Sunday, 25 October 2009

Raohe Street Night Market

Raohe Street, Songshan District, Taipei
Visited 24th October 2009

A public holiday in honour of the Chung Yeung Festival means a sneaky trip across to Taipei for the long weekend. After arriving late Friday, Saturday was all about sightseeing: Chiang Kai-shek Memorial Hall, the Wanhua District, Sun Yat-sen Hall and Taipei 101. Later in the evening, somewhat under duress I found myself at the massive Wufenpu Clothing Market. While originally a wholesale operation this massive market now does a roaring retail trade for the fashion conscious looking for a bargain. As I obviously don't fit that category I adopted my usual shopping strategy and grabbed a couple of cold beers from a convenience store and found a perch to watch the world spin past. After the bargains had been shot, bagged and hung it was only as short stroll to Raohe Street Night Market.

When ever I mention Taipei to my work colleagues they begin to rant about snacks, street food and night markets; while it may be a bit of a stereotype, it seems to me that Hong Kongers main interest in Taipei is their obsession with Taiwanese snack food. On my last trip I visited the vibrant Shilin Nightmarket and grotty Huaxi Street Tourist Night Market, so this was my first trip to Raohe Street. The market was smaller than I expected and the close sided street was jammed with stalls and a pulsating mass of punters. Though it was crowded the market had a vibrant and lively feel with plenty going on.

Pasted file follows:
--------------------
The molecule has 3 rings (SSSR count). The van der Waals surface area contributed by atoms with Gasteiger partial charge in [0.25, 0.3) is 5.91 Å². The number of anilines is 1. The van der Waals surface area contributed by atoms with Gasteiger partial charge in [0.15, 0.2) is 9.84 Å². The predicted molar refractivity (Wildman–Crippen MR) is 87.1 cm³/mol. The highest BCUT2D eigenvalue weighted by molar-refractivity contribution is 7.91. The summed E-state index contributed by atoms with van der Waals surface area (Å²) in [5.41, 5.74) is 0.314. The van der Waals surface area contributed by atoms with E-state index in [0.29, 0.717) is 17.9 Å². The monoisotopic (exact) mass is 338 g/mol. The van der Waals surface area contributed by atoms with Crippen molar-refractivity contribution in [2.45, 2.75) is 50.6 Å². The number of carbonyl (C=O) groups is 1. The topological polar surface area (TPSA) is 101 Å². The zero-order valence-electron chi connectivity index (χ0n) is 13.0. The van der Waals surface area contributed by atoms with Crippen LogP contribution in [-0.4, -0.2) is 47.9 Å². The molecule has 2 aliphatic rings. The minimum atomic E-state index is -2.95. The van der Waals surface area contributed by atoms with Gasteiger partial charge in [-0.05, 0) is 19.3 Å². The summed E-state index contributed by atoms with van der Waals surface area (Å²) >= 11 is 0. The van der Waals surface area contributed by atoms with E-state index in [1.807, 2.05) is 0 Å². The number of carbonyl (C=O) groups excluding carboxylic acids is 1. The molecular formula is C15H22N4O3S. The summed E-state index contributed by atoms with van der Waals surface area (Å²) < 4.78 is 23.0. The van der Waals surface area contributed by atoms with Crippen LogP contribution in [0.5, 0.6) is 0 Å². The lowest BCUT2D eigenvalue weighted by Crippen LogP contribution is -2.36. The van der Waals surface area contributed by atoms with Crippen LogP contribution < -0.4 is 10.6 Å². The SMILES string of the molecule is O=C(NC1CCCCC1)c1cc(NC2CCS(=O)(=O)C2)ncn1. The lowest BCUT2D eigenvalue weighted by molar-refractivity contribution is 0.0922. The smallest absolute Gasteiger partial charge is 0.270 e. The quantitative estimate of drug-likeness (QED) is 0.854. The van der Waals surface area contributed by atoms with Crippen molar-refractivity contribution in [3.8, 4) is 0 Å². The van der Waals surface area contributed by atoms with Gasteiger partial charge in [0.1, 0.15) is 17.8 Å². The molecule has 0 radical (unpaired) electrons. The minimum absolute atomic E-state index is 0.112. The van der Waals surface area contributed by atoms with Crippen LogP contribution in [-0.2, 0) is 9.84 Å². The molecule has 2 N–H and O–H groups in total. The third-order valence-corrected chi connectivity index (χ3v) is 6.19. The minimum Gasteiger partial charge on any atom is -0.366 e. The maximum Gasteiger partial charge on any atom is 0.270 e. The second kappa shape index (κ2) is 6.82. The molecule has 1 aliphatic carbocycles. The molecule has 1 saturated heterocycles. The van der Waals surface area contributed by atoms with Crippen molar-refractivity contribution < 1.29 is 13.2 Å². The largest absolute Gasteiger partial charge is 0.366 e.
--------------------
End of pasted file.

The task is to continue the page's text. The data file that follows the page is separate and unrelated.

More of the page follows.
We arrived just planning to have a 'snack' but ended up having several. First off it was a couple of big, juicy pan-fried buns purchased from a bloke frying them up right in the middle of the road. Beautifully textured with soft, light dough and crispy bums, these were some tasty buns. We stepped into a little restaurant for some noodles and had a serve of la mian with beef and chilli, along with a really interesting plate of seaweed and tofu; a dish I'd never had before. The spicy noodles were good, though really rich with all the fat from the meat. The seaweed was an interesting dish that offered a good contrast to the heat and oily richness of the noodles. Apart from the always popular food stalls there were plenty of places selling a variety of clothes, handcraft, household stuff and crappy souvenirs. And yes somehow we managed to do more shopping on the way out. Too be honest I wasn't expecting much when I arrived at Raohe Street Night Market, but I loved it. Packing a surprisingly good punch for its size it is one of the better options amongst Taipei's parade of nightmarkets.
Visit market website.

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